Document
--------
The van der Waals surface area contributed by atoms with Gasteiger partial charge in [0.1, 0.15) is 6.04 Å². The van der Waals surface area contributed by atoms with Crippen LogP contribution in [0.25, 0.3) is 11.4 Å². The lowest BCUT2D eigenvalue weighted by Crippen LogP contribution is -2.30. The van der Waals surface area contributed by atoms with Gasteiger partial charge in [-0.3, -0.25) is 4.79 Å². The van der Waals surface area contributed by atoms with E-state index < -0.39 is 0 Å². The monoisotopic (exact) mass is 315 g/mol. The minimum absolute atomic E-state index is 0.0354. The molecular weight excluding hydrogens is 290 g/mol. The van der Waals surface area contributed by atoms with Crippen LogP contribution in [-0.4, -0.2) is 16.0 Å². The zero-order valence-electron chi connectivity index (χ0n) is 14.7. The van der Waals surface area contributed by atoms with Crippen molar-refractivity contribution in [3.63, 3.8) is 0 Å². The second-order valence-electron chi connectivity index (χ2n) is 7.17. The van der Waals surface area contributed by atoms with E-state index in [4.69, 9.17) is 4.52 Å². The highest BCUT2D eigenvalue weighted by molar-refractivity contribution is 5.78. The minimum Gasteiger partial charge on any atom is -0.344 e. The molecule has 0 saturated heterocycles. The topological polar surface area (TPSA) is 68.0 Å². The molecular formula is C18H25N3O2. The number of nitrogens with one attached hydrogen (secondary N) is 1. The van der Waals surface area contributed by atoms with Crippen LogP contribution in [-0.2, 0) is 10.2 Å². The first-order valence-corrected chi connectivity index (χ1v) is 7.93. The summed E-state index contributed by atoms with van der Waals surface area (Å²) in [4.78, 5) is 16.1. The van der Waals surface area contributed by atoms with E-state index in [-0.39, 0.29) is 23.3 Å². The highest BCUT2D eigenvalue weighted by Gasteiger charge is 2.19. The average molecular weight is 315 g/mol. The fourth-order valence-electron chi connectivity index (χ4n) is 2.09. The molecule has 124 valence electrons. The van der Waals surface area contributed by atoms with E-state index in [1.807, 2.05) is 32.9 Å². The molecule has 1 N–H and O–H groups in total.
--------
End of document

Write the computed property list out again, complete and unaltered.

The van der Waals surface area contributed by atoms with Gasteiger partial charge in [0.1, 0.15) is 6.04 Å². The van der Waals surface area contributed by atoms with Crippen LogP contribution in [0.25, 0.3) is 11.4 Å². The lowest BCUT2D eigenvalue weighted by Crippen LogP contribution is -2.30. The van der Waals surface area contributed by atoms with Gasteiger partial charge in [-0.3, -0.25) is 4.79 Å². The van der Waals surface area contributed by atoms with E-state index < -0.39 is 0 Å². The monoisotopic (exact) mass is 315 g/mol. The minimum absolute atomic E-state index is 0.0354. The molecular weight excluding hydrogens is 290 g/mol. The van der Waals surface area contributed by atoms with Crippen LogP contribution in [-0.4, -0.2) is 16.0 Å². The zero-order valence-electron chi connectivity index (χ0n) is 14.7. The van der Waals surface area contributed by atoms with Crippen molar-refractivity contribution in [3.63, 3.8) is 0 Å². The second-order valence-electron chi connectivity index (χ2n) is 7.17. The van der Waals surface area contributed by atoms with E-state index in [4.69, 9.17) is 4.52 Å². The highest BCUT2D eigenvalue weighted by molar-refractivity contribution is 5.78. The minimum Gasteiger partial charge on any atom is -0.344 e. The molecule has 0 saturated heterocycles. The topological polar surface area (TPSA) is 68.0 Å². The molecular formula is C18H25N3O2. The number of nitrogens with one attached hydrogen (secondary N) is 1. The van der Waals surface area contributed by atoms with Crippen LogP contribution in [-0.2, 0) is 10.2 Å². The first-order valence-corrected chi connectivity index (χ1v) is 7.93. The summed E-state index contributed by atoms with van der Waals surface area (Å²) in [4.78, 5) is 16.1. The van der Waals surface area contributed by atoms with E-state index in [-0.39, 0.29) is 23.3 Å². The highest BCUT2D eigenvalue weighted by Gasteiger charge is 2.19. The average molecular weight is 315 g/mol. The fourth-order valence-electron chi connectivity index (χ4n) is 2.09. The molecule has 124 valence electrons. The van der Waals surface area contributed by atoms with E-state index in [1.807, 2.05) is 32.9 Å². The molecule has 1 N–H and O–H groups in total.